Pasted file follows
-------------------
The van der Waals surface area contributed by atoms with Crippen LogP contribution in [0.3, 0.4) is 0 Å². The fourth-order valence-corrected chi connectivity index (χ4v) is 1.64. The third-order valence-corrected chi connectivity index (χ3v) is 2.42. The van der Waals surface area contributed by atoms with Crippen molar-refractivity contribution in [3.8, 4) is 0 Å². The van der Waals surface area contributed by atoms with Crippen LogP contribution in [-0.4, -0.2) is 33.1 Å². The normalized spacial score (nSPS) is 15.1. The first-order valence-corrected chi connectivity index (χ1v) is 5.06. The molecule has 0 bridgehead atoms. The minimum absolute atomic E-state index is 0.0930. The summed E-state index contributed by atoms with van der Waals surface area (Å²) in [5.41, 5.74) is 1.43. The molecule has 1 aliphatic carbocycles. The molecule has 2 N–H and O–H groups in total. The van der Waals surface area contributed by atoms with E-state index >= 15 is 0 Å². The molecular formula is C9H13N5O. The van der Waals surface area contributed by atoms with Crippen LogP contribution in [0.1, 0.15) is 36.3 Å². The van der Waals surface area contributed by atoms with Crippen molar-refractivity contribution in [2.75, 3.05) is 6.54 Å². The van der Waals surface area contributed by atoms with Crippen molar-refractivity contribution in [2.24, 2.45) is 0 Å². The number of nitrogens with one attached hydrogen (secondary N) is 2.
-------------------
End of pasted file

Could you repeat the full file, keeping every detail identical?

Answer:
The van der Waals surface area contributed by atoms with Crippen LogP contribution in [0.3, 0.4) is 0 Å². The fourth-order valence-corrected chi connectivity index (χ4v) is 1.64. The third-order valence-corrected chi connectivity index (χ3v) is 2.42. The van der Waals surface area contributed by atoms with Crippen molar-refractivity contribution in [3.8, 4) is 0 Å². The van der Waals surface area contributed by atoms with Crippen LogP contribution in [-0.4, -0.2) is 33.1 Å². The normalized spacial score (nSPS) is 15.1. The first-order valence-corrected chi connectivity index (χ1v) is 5.06. The molecule has 0 bridgehead atoms. The minimum absolute atomic E-state index is 0.0930. The summed E-state index contributed by atoms with van der Waals surface area (Å²) in [5.41, 5.74) is 1.43. The molecule has 1 aliphatic carbocycles. The molecule has 2 N–H and O–H groups in total. The van der Waals surface area contributed by atoms with E-state index >= 15 is 0 Å². The molecular formula is C9H13N5O. The van der Waals surface area contributed by atoms with Crippen LogP contribution in [0.1, 0.15) is 36.3 Å². The van der Waals surface area contributed by atoms with Crippen molar-refractivity contribution in [2.75, 3.05) is 6.54 Å². The van der Waals surface area contributed by atoms with Crippen molar-refractivity contribution in [2.24, 2.45) is 0 Å². The number of nitrogens with one attached hydrogen (secondary N) is 2.